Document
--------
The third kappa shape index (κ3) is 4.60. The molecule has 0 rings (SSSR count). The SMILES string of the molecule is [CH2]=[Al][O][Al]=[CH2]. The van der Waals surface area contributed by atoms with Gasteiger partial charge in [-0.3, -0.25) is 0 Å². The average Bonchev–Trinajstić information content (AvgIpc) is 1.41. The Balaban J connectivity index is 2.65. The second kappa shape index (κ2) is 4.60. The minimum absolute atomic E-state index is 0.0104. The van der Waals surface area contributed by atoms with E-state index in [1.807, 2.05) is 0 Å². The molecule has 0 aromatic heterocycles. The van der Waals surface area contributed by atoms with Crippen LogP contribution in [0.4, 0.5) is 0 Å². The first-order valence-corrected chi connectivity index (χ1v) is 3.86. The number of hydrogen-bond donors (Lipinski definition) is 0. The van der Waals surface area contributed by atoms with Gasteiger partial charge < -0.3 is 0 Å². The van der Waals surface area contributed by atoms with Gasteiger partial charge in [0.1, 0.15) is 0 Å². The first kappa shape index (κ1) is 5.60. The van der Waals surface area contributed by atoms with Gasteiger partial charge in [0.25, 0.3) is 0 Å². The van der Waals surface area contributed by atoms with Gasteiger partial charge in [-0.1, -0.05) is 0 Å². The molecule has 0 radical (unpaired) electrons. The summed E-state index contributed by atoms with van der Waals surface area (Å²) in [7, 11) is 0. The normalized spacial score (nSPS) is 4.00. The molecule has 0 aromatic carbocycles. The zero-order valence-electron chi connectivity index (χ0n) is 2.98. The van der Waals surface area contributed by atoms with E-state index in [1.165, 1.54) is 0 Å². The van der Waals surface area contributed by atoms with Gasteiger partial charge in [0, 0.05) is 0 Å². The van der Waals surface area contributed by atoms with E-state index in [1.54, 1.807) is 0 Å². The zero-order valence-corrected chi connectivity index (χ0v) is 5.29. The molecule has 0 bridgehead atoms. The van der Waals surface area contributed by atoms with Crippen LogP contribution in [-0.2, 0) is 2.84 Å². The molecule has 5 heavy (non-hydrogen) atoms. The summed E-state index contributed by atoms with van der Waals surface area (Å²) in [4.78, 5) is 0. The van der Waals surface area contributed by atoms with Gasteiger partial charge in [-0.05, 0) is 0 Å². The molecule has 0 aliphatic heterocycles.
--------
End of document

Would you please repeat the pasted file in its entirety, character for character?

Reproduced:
The third kappa shape index (κ3) is 4.60. The molecule has 0 rings (SSSR count). The SMILES string of the molecule is [CH2]=[Al][O][Al]=[CH2]. The van der Waals surface area contributed by atoms with Gasteiger partial charge in [-0.3, -0.25) is 0 Å². The average Bonchev–Trinajstić information content (AvgIpc) is 1.41. The Balaban J connectivity index is 2.65. The second kappa shape index (κ2) is 4.60. The minimum absolute atomic E-state index is 0.0104. The van der Waals surface area contributed by atoms with E-state index in [1.807, 2.05) is 0 Å². The molecule has 0 aromatic heterocycles. The van der Waals surface area contributed by atoms with Crippen LogP contribution in [0.4, 0.5) is 0 Å². The first-order valence-corrected chi connectivity index (χ1v) is 3.86. The number of hydrogen-bond donors (Lipinski definition) is 0. The van der Waals surface area contributed by atoms with Gasteiger partial charge < -0.3 is 0 Å². The van der Waals surface area contributed by atoms with Gasteiger partial charge in [0.1, 0.15) is 0 Å². The first kappa shape index (κ1) is 5.60. The van der Waals surface area contributed by atoms with Gasteiger partial charge in [0.25, 0.3) is 0 Å². The van der Waals surface area contributed by atoms with Gasteiger partial charge in [-0.1, -0.05) is 0 Å². The molecule has 0 radical (unpaired) electrons. The summed E-state index contributed by atoms with van der Waals surface area (Å²) in [7, 11) is 0. The normalized spacial score (nSPS) is 4.00. The molecule has 0 aromatic carbocycles. The zero-order valence-electron chi connectivity index (χ0n) is 2.98. The van der Waals surface area contributed by atoms with E-state index in [1.165, 1.54) is 0 Å². The van der Waals surface area contributed by atoms with Gasteiger partial charge in [0, 0.05) is 0 Å². The van der Waals surface area contributed by atoms with E-state index in [1.54, 1.807) is 0 Å². The zero-order valence-corrected chi connectivity index (χ0v) is 5.29. The molecule has 0 bridgehead atoms. The van der Waals surface area contributed by atoms with Crippen LogP contribution in [-0.2, 0) is 2.84 Å². The molecule has 5 heavy (non-hydrogen) atoms. The summed E-state index contributed by atoms with van der Waals surface area (Å²) in [4.78, 5) is 0. The van der Waals surface area contributed by atoms with Gasteiger partial charge in [-0.05, 0) is 0 Å². The molecule has 0 aliphatic heterocycles.